Monday, August 16, 2010

Busting the organic myth

Courtesy  of The Star Online
While there’s little doubt that organic food makes a healthier diet, it has attained a stigma of its own and many shy away believing that it is not worth its salt.
AT the mention of “organic food” what are the other words that come to mind? If you are thinking “bland”, “tasteless”, “expensive” or “sick”, you’re not alone. Many others will be thinking along the same line.
This seems to be the general opinion of organic food now but a couple of years ago, the perception was generally positive. Dozens of “organic” restaurants were opened and though they were serving brown rice and wheatgrass juice (which must have seemed foreign to a population accustomed to nasi lemak and teh tarik), people were curiously receptive.
Creative: Sherene Soong and Wong Kai Yuen, the husbandand- wife team behind the EcoGreen Organic outfit.
It also helped that several big-name celebrities such as Angelina Jolie and Gwyneth Paltrow were openly touting the benefits of their respective organic and macrobiotics diet.
However, after the initial buzz, many of these restaurants have since closed and we’re left wondering why. Wasn’t there enough demand to sustain them? Are Malaysians really sticklers for their Hokkien mee? Or is organic fare simply not good enough to appeal to our taste buds?
Furthermore, there are many myths surrounding organic food that are hardly going to help jack up its popularity. But does organic food deserve its reputation as “rabbit food”, as one friend puts it?
One myth is that organic food is expensive. This, unfortunately, is true and a visit to a supermarket with a section for organic food will reveal just how much. To give an idea, organic broccoli costs RM20 per kg, which is RM1.10 more than conventional broccoli. This difference is negligible but in other instances, it can easily cost a few hundred percent more. Organic potatoes, for example, cost RM10.90 per kg while non-organic ones cost only RM2.90. In a restaurant, the higher ingredient cost will definitely be transferred to the fare that is served.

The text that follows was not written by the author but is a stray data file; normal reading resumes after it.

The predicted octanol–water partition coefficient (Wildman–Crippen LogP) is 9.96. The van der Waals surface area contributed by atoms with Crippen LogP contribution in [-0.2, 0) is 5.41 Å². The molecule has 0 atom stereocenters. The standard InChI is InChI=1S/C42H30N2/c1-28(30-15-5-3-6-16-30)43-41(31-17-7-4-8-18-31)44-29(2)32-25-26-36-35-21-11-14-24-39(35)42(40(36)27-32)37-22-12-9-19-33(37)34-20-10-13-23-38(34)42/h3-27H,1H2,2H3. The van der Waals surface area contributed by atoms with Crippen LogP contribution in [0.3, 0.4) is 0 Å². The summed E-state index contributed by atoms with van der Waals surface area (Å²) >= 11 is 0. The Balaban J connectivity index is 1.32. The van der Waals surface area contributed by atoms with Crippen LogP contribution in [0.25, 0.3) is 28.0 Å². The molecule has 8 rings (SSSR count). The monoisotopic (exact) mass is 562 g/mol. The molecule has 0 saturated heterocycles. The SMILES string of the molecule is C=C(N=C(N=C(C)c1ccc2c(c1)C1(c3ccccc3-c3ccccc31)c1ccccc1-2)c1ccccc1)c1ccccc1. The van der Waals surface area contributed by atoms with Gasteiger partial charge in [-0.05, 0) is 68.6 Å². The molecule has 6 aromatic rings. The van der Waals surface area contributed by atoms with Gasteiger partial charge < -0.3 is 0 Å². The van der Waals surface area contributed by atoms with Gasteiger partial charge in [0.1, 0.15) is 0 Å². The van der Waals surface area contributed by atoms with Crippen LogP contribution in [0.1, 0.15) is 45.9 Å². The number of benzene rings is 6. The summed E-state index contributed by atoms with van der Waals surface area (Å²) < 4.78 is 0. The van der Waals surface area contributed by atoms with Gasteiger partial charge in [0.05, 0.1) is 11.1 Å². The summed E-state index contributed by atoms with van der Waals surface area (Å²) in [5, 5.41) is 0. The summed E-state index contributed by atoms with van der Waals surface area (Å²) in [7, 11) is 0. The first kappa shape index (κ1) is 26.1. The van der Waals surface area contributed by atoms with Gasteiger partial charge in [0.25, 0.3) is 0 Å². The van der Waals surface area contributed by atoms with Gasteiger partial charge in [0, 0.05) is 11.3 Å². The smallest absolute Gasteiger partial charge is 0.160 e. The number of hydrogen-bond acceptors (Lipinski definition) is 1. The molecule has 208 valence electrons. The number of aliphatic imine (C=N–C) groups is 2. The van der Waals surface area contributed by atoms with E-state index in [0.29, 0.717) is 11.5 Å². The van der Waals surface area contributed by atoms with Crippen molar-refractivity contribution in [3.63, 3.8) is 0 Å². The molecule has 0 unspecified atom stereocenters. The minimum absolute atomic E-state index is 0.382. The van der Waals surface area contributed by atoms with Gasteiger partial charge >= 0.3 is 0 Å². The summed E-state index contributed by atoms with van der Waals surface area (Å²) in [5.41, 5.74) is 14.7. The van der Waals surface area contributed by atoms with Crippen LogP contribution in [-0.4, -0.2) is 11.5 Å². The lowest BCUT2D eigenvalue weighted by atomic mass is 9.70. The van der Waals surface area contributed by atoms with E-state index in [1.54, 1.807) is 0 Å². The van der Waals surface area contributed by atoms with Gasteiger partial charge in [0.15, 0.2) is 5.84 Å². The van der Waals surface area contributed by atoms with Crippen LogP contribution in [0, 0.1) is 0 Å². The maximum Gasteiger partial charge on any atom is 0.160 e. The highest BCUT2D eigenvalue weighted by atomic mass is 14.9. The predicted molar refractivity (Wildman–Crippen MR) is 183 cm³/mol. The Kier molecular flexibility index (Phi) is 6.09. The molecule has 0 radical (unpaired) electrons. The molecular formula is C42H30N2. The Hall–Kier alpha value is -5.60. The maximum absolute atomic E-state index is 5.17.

According to the Food and Agriculture Organisation (FAO), certified organic food is more expensive because of several reasons. These include limited supply and higher production costs due to greater labour inputs and post-harvest handling. Additionally, the price of organic food also includes costs involved in organic farming, which takes the environment and animal welfare into bigger consideration.
This relates to what Sherene Soong and Wong Kai Yuen, the husband-and-wife team behind the EcoGreen Organic outfit, refer to as “value”.
“People who go for industrially produced food is baited by the concept of cheap. Sure, they may eat more but are they getting enough nutrition for their well-being?” Wong asks.